Providing emergency care for an injury or other medical issue is important. In normal times, it’s the most that’s expected of the average citizen. More than that, and you’re expected to pass the sick or injured along to modern medicial facilities.
In survival settings, however, there is no hospital. rehab center, nor nursing home which can take in those who require convalescent care. Therefore, it’s the medic’s responsibility to learn proper nursing care for the sick and injured members of the group. In normal times, most of the care a patient receives is from the nurses on the ward. If the medic can acquire some of their skills, they’ll have surpassed the accomplishments of many a doctor in terms of helping a patient recover.
Here are a list of nursing care duties that will give a sick loved one a better chance at survival in good times or bad:
Vital Signs & Charting
-Take the patient’s temperature, blood pressure, heart rate and respirations (vital signs) three times a daily until recovered. Check more frequently if any result is out of the normal range. Maintain a chart to document their progress.
-Listen to lung sounds comparing one side to the other (see physical exam section for more details) once per day. In their record, chart “lungs clear on both side” or specify any issues found.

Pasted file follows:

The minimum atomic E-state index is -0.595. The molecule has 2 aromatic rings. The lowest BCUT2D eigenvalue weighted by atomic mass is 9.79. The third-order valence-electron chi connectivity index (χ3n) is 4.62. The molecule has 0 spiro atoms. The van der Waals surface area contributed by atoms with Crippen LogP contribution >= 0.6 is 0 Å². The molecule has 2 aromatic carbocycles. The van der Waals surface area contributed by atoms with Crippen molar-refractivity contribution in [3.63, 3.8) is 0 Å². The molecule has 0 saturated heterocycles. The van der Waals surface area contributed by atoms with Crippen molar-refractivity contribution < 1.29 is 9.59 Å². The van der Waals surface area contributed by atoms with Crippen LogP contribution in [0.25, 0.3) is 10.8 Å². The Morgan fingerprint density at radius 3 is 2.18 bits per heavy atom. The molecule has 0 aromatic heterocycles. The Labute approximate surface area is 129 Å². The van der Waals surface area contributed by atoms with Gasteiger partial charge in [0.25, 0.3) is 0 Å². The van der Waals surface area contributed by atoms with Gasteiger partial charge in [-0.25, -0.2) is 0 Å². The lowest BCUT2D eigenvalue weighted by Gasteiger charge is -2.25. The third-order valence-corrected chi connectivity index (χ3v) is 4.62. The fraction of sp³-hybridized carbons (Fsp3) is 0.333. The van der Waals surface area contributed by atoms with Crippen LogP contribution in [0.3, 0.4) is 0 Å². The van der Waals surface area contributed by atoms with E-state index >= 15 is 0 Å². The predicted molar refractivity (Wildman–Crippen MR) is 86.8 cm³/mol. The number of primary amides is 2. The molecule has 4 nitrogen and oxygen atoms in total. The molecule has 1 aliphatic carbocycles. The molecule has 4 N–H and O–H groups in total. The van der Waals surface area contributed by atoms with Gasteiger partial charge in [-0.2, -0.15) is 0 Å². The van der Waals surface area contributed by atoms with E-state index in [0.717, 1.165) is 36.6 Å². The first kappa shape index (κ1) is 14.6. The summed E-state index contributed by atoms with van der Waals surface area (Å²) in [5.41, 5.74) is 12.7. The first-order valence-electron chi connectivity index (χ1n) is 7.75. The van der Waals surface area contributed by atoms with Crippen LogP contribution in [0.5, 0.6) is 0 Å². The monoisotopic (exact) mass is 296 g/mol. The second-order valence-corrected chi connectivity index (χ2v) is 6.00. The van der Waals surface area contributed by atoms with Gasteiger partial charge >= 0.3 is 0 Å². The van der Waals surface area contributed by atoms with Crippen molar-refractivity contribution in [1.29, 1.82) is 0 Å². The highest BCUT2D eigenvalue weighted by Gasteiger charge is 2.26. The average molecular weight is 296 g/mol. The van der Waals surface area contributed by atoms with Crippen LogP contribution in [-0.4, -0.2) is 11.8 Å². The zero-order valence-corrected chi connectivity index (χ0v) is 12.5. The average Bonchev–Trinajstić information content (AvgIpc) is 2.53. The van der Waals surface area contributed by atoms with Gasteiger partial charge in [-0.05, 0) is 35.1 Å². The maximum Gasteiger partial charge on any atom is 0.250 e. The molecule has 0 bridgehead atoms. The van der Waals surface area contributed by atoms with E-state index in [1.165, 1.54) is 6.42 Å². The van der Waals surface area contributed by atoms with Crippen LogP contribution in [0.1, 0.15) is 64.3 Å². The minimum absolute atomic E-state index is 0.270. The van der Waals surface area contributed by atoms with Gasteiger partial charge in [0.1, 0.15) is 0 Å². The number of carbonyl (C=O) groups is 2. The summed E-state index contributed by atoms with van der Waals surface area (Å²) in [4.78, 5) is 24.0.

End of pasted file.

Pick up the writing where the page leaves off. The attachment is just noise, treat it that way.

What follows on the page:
-A pulse finger oximeter will help check the status of the respiratory system. Although this is a device that requires batteries it is very useful to have in your medical supplies. This shows you how much oxygen is getting from the lungs into the blood as well as the heart rate. Document results in the chart.
-Perform capillary refill checks on both hands and feet to assure good blood flow to the extremities. While you are evaluating each hand and foot, also check skin color, pulses, and strength. Chart these results daily; If a body part involves the injured area, then the medic should check these signs during each dressing change.
-Ask the patient about their pain level while performing vital signs and dressing changes. Give appropriate over the counter medication to help with their comfort. Document the pain level (1-10), and any treatment in the chart, plus if improvement occurred.
Safety & Shelter
-Provide a safe shelter with a comfortable temperature and some fresh air.
-Encourage bed rest until fully recovered.
-Note any disabilities the patient has, such as trouble hearing, seeing, mental status and with mobility. Make sure all caregivers are aware if special care is needed.
-Check on the patient frequently and provide visiting time for loved ones to sit quietly by their side (except for contagious diseases). Feeling cared for speeds recovery.